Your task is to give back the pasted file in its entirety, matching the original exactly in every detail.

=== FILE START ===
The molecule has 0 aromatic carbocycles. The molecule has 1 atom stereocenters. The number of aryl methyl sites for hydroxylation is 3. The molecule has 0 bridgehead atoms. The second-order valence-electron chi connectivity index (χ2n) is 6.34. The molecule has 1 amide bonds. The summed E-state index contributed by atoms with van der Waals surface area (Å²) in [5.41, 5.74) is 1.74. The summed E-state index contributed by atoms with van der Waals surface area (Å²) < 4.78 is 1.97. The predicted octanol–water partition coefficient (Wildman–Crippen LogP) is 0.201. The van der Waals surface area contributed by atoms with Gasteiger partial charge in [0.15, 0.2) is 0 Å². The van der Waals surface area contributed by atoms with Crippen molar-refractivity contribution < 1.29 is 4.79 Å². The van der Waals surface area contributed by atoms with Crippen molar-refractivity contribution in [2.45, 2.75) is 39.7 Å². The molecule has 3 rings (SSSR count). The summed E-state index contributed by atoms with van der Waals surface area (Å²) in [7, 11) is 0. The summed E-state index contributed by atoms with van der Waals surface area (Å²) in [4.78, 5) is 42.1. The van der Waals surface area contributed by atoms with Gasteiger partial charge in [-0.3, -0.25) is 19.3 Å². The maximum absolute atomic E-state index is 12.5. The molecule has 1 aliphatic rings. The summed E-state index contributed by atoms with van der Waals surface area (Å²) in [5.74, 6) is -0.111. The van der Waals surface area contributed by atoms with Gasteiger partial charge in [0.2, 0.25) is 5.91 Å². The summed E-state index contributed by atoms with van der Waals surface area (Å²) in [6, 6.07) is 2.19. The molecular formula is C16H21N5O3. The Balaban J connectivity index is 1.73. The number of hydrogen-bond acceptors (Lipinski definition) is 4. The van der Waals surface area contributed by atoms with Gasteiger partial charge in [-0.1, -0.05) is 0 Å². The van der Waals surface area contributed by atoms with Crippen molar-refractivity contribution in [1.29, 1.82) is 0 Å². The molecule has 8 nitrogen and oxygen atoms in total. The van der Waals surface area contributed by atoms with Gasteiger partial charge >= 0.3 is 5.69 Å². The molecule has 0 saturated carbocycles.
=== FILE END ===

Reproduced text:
The molecule has 0 aromatic carbocycles. The molecule has 1 atom stereocenters. The number of aryl methyl sites for hydroxylation is 3. The molecule has 0 bridgehead atoms. The second-order valence-electron chi connectivity index (χ2n) is 6.34. The molecule has 1 amide bonds. The summed E-state index contributed by atoms with van der Waals surface area (Å²) in [5.41, 5.74) is 1.74. The summed E-state index contributed by atoms with van der Waals surface area (Å²) < 4.78 is 1.97. The predicted octanol–water partition coefficient (Wildman–Crippen LogP) is 0.201. The van der Waals surface area contributed by atoms with Gasteiger partial charge in [0.15, 0.2) is 0 Å². The van der Waals surface area contributed by atoms with Crippen molar-refractivity contribution < 1.29 is 4.79 Å². The van der Waals surface area contributed by atoms with Crippen molar-refractivity contribution in [2.45, 2.75) is 39.7 Å². The molecule has 3 rings (SSSR count). The summed E-state index contributed by atoms with van der Waals surface area (Å²) in [7, 11) is 0. The summed E-state index contributed by atoms with van der Waals surface area (Å²) in [4.78, 5) is 42.1. The van der Waals surface area contributed by atoms with Gasteiger partial charge in [-0.3, -0.25) is 19.3 Å². The maximum absolute atomic E-state index is 12.5. The molecule has 1 aliphatic rings. The summed E-state index contributed by atoms with van der Waals surface area (Å²) in [5.74, 6) is -0.111. The van der Waals surface area contributed by atoms with Gasteiger partial charge in [0.2, 0.25) is 5.91 Å². The summed E-state index contributed by atoms with van der Waals surface area (Å²) in [6, 6.07) is 2.19. The molecular formula is C16H21N5O3. The Balaban J connectivity index is 1.73. The number of hydrogen-bond acceptors (Lipinski definition) is 4. The van der Waals surface area contributed by atoms with Gasteiger partial charge in [-0.1, -0.05) is 0 Å². The van der Waals surface area contributed by atoms with Crippen molar-refractivity contribution in [1.29, 1.82) is 0 Å². The molecule has 8 nitrogen and oxygen atoms in total. The van der Waals surface area contributed by atoms with Gasteiger partial charge >= 0.3 is 5.69 Å². The molecule has 0 saturated carbocycles.